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In my previous question on Finding the Fatherless Feathers, I made reference to a Mally Thomas with whom the Feather siblings seemed to be lodging in 1841, in Heptonstall, Yorkshire, England.

In 1851, Sarah Feather was still lodging with a Thomas family, this time a Richard and Mary Thomas, in Manningham, but the implied birth dates of Mary and Mally are similar, and both Richard and Mary were born in Heptonstall. If so, it is probably the Mary Feather and Richard Thomas who married in 1818 in Halifax parish, which includes Heptonstall.

I have found a burial record for a Mally Thomas in 1860 in Manningham, which would be consistent with Richard Thomas turning up as a widower in the 1861 Census (still living with Sarah, now recorded as his “daughter” rather than as a “lodger” as in 1851). That there was a family connection seems consistent with the fact that in 1871, Sarah was still living at the same address without Richard, as they both were in 1861. That would be strange if she was just a lodger.

If Mally was often recorded as Mary, and vice versa, then it seems reasonable to suppose that Mally Thomas in the 1841 Census was the Mally Fether mentioned in the birth record Adrian found and posted as an answer to my earlier question. The Feather siblings living with Mally Thomas in 1841 were therefore living with their since-married mother, and it therefore seems that most of the family moved to Manningham before 1849 (when Penelope died, in Manningham). It would also seem reasonable to hypothesise that Mary Thomas of 1851 was the Mally Thomas of 1841 and of the death record in 1860.

Even if Mally and Mary are not the same person, it seems reasonable to suppose that Sarah (and John) Feather were lodging with some sort of relatives in Manningham, given that Mary's maiden name probably was Feather.

So my question is, can I treat Mally = Mary in records for late 18th century / early 19th century Yorkshire, if I have reason to hypothesise that the records are referring to the same person?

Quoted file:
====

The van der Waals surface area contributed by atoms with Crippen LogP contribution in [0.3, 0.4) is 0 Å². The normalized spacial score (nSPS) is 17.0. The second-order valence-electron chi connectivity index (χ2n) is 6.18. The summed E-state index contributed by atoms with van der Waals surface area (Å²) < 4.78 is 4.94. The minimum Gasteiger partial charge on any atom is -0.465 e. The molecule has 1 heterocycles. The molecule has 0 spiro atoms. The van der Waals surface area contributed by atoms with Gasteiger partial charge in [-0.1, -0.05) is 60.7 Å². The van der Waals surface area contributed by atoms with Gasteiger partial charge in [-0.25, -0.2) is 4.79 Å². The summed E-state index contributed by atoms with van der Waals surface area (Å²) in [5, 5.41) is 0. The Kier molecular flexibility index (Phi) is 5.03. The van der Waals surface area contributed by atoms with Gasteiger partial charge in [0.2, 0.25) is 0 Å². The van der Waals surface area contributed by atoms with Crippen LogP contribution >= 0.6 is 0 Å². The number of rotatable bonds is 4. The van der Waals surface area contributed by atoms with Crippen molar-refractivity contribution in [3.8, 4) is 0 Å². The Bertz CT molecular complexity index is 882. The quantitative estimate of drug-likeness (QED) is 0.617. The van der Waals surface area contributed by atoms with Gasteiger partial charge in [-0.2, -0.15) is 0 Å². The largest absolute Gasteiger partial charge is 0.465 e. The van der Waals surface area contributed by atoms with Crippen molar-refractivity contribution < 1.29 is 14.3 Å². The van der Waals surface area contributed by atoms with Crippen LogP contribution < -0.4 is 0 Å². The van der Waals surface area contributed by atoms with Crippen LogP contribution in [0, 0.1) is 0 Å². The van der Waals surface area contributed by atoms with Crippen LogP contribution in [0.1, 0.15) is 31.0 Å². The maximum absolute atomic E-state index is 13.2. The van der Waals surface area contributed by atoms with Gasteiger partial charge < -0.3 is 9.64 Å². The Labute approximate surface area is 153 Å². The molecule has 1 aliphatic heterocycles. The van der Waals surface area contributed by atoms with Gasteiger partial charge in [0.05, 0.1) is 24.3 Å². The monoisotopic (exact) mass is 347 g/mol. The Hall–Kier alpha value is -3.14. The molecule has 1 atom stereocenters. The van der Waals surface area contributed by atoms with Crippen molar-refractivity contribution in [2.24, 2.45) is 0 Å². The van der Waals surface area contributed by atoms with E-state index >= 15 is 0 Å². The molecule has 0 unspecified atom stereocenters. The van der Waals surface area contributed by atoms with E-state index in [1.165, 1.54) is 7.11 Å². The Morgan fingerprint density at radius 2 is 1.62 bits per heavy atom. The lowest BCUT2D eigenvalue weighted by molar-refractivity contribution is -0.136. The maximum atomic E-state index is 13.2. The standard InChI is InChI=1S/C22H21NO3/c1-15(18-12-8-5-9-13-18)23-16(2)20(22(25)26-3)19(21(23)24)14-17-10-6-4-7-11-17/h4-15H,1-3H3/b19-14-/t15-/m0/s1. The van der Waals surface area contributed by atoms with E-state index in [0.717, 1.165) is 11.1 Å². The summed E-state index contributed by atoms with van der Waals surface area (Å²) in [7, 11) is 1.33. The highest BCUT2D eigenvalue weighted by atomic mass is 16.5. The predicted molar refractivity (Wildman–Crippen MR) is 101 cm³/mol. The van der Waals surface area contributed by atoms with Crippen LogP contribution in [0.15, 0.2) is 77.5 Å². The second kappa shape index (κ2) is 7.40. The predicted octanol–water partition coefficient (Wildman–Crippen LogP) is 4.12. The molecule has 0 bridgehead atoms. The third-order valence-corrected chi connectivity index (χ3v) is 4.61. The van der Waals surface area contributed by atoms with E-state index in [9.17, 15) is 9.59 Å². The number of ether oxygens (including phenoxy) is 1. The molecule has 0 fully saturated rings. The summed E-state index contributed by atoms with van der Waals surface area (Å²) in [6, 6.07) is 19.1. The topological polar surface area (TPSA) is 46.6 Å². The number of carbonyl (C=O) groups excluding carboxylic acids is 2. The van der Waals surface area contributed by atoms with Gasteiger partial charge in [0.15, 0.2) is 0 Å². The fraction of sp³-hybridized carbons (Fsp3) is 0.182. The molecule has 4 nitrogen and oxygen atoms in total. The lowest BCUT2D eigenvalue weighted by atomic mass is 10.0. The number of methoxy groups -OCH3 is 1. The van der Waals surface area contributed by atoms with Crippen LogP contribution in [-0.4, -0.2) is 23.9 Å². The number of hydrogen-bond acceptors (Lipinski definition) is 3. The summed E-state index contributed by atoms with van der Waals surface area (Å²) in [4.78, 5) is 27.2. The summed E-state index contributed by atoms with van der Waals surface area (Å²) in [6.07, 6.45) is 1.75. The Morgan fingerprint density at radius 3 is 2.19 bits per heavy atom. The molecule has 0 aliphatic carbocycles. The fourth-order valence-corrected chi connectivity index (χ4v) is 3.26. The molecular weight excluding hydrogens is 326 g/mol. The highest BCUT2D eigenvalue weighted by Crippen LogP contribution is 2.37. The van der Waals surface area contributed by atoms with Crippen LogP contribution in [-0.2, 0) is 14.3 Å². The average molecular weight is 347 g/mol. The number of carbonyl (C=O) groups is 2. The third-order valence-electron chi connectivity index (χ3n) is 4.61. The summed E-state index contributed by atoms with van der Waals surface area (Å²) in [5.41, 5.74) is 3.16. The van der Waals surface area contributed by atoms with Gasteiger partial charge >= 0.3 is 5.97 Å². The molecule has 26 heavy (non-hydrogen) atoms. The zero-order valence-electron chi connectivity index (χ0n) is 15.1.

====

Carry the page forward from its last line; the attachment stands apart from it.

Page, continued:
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This does not seem very authoritative but Answers.com says:

The name Mally is a medieval diminutive form of the name Mary, and was a pet, or affectionate form of the name Mary. 16th century records in Scotland showed it in common usage there. Some say its origin is English, but there is also reason to find its origin Scot.

It suggests your theory is at least reasonable.

Further searching finds more authoritative evidence that Mally is a "pet name" for Mary. Although the web-site linked ("WhatsInAName") is primarily aimed at names in Scotland, their source is "The Oxford Names Companion" (OUP) and indicates that the usage is in both Scots and English. Mally was apparently the original pet-name for Mary and eventually evolved into the perhaps more familiar Molly.

Completing the chain of references, The Oxford Names Companion (2002) from OUP has:

  • An entry for Mally as a surname (anglicised form of Gaelic O Maille)
  • No entry for Mally as a forename
  • An entry for Mary as a forename showing Mailli as a Scottish Gaelic cognate and Molly as an English pet form
  • An entry for Molly stating it is English and Irish, and a "long-established pet form of Mary, representing an altered version of the earlier pet form Mally."
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    I've added extra evidence to back up your answer, and this provides references. – AdrianB38 Aug 4 '13 at 9:03
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    @AdrianB38, PolyGeo, I've added in material sourced directly from the Oxford Names Companion. – user104 Aug 4 '13 at 9:13
  • OK, can anybody explain how Polly came to be a variant of Mary (at least in the U.S.)? Mollie ==> Polly? This was common in the U.S. at least since the mid-18th century. – cleaverkin Aug 6 '13 at 23:13
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    @C;eaverkin, Polly is still used in the UK, as is Molly. the ONP says "The reason for the interchange of M- and P- is not clear" but it points out that it also happens with Maggie/Meggie/Peggy for Margaret. – user104 Aug 7 '13 at 7:13

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